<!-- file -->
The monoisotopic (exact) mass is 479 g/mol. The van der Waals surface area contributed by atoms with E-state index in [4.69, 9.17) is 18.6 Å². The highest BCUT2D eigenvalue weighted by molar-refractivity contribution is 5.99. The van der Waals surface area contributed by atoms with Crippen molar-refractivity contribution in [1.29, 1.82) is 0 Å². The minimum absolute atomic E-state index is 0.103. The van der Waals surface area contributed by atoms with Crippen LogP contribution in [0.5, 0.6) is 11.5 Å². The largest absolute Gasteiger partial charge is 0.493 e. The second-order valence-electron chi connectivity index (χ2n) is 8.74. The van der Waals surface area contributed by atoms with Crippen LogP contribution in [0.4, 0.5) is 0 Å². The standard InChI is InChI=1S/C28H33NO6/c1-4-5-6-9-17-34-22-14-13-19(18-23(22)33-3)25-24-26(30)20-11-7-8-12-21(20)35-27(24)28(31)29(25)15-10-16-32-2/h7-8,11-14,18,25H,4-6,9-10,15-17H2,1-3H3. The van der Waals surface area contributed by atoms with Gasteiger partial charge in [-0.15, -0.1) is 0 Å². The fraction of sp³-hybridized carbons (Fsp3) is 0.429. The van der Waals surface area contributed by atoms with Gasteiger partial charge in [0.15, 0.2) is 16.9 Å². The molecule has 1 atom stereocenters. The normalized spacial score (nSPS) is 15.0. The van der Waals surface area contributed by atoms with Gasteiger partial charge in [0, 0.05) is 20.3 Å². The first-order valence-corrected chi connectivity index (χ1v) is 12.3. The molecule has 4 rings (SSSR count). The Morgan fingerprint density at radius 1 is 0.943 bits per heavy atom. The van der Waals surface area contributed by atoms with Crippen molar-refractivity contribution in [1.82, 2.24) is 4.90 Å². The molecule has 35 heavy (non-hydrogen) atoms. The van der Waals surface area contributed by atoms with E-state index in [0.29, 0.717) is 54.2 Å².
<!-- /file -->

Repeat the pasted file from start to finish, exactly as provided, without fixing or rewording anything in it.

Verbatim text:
The monoisotopic (exact) mass is 479 g/mol. The van der Waals surface area contributed by atoms with E-state index in [4.69, 9.17) is 18.6 Å². The highest BCUT2D eigenvalue weighted by molar-refractivity contribution is 5.99. The van der Waals surface area contributed by atoms with Crippen molar-refractivity contribution in [1.29, 1.82) is 0 Å². The minimum absolute atomic E-state index is 0.103. The van der Waals surface area contributed by atoms with Crippen LogP contribution in [0.5, 0.6) is 11.5 Å². The largest absolute Gasteiger partial charge is 0.493 e. The second-order valence-electron chi connectivity index (χ2n) is 8.74. The van der Waals surface area contributed by atoms with Crippen LogP contribution in [0.4, 0.5) is 0 Å². The standard InChI is InChI=1S/C28H33NO6/c1-4-5-6-9-17-34-22-14-13-19(18-23(22)33-3)25-24-26(30)20-11-7-8-12-21(20)35-27(24)28(31)29(25)15-10-16-32-2/h7-8,11-14,18,25H,4-6,9-10,15-17H2,1-3H3. The van der Waals surface area contributed by atoms with Gasteiger partial charge in [-0.15, -0.1) is 0 Å². The fraction of sp³-hybridized carbons (Fsp3) is 0.429. The van der Waals surface area contributed by atoms with Gasteiger partial charge in [0.15, 0.2) is 16.9 Å². The molecule has 1 atom stereocenters. The normalized spacial score (nSPS) is 15.0. The van der Waals surface area contributed by atoms with Gasteiger partial charge in [0, 0.05) is 20.3 Å². The first-order valence-corrected chi connectivity index (χ1v) is 12.3. The molecule has 4 rings (SSSR count). The Morgan fingerprint density at radius 1 is 0.943 bits per heavy atom. The van der Waals surface area contributed by atoms with Crippen molar-refractivity contribution in [1.82, 2.24) is 4.90 Å². The molecule has 35 heavy (non-hydrogen) atoms. The van der Waals surface area contributed by atoms with E-state index in [0.29, 0.717) is 54.2 Å².